The Korean American Dream: Immigrants and Small Business in New York City

The Korean American Dream: Immigrants and Small Business in New York City

The Korean American Dream: Immigrants and Small Business in New York City

The Korean American Dream: Immigrants and Small Business in New York City

Synopsis

Korean immigrants to the United States establish their own small businesses at a rate exceeding that of immigrants from any other nation, with more than one third of all Korean immigrant adults involved in small businesses. Kyeyoung Park examines this phenomenon in Queens, New York, tracing its historical bases and exploring the transformation of Korean cultural identity prompted by participation in an enterprise. Park documents the ways in which Korean immigrants use entrepreneurship to improve the quality of their lives, focusing on their concerns and anxieties, as well as their joys. The concept of "anjong" is crucial to the lives of first-generation Korean Americans in Queens, Park explains. The word may be translated as "establishment," "stability," or "security," and it identifies a particular concept of success through which Koreans make sense of the American ideology of opportunity. What they seek is not great wealth or social position but rather the creation of their own small businesses as a way of realizing the American dream. The pursuit of "anjong" is important enough to justify changes in gender and kinship relations, resulting in the rise of a Korean American women-centered and sister-initiated kinship structure. Commitment to the concept has also inspired a different understanding of class, ethnicity, and race, and stimulated new religious ideas and practices.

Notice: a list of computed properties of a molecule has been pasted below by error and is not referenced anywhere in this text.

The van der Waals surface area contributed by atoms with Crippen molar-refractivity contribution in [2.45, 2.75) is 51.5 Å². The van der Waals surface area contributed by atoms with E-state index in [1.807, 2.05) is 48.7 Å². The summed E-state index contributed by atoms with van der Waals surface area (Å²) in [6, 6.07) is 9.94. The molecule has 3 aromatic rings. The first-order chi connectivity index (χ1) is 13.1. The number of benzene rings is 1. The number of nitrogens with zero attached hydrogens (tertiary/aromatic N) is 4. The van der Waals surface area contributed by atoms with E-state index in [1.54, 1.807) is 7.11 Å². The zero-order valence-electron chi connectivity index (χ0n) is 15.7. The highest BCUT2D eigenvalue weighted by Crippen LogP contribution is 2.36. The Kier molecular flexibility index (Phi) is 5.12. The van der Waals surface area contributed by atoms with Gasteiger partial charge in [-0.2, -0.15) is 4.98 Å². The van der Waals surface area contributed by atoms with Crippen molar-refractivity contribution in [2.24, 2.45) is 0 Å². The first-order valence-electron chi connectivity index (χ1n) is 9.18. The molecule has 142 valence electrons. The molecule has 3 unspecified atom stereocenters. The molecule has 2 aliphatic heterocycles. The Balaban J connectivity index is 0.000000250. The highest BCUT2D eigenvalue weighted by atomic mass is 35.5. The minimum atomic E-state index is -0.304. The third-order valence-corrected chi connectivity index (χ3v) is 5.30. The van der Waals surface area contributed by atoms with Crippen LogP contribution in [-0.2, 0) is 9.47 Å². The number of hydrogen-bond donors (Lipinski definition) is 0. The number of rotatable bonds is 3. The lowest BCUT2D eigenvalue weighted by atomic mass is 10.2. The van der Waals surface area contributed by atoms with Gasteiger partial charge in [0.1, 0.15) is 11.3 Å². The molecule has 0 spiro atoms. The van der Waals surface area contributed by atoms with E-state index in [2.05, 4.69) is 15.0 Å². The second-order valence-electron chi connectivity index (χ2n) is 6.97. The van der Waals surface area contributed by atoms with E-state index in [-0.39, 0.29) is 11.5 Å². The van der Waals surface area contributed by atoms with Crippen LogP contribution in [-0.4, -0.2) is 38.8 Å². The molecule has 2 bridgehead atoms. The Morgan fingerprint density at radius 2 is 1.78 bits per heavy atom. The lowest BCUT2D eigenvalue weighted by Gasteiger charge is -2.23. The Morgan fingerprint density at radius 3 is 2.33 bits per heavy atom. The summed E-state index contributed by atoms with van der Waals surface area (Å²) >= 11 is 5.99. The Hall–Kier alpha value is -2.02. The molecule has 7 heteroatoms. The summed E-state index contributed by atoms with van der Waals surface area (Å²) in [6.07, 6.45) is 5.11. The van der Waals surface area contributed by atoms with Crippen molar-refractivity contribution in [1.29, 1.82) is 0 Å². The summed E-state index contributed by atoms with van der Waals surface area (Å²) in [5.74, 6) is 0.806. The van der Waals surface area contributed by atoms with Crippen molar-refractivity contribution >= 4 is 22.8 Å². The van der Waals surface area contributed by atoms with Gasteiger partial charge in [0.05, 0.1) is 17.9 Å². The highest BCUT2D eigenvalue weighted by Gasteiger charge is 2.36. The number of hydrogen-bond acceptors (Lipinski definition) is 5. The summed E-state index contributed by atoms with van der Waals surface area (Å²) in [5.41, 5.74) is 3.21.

Excerpt

In 1984, I joined the New Immigrants and Old Americans Project directed by Roger Sanjek at Queens College CUNY. Our team members conducted research on African American, Latin American, Chinese, Indian, Korean, and white populations in Queens (See Gregory 1992, 1993; Danta 1989; Chen 1992; and Khandelwal 1991). To conduct my research, I moved from Manhattan to a three-generation Korean immigrant household in Queens, where I lived for eighteen months observing the community and conducting open-ended and loosely structured interviews. I listened to my interviewees' sometimes lengthy stories which resembled Sinse T'aryŏng or traditional Korean narrative. T'aryŏng is a kind of storytelling performed to the rhythmic beat of a drum. Sinse is an account of one's lot, fate, or circumstance; the term connotes self-pity or a sense of sadness. Thus, Sinse T'aryŏng is the telling of one's experience to obtain sympathy from listeners. For immigrants such storytelling becomes a strategy for coping with class distinctions in American society and status inconsistency between new and old homes. Sinse T'aryŏng narratives often sound bitter and negative, and they contrast with immigrants' overall evaluations of life in America.

Most of my interviews were conducted at the stores of Korean immigrants, and I often had to stop every few minutes so that my interviewees could attend to their customers. Some subjects, however, could not be interviewed in the workplace. In such cases, unless they invited me to their houses, I met them after work, sometimes after ten o'clock at night, at a nearby pizza parlor, coffee shop, or bar. Often I felt guilty because I was disturbing their work or making them even more tired after a long . . .

Search by... Author
Show... All Results Primary Sources Peer-reviewed

Oops!

An unknown error has occurred. Please click the button below to reload the page. If the problem persists, please try again in a little while.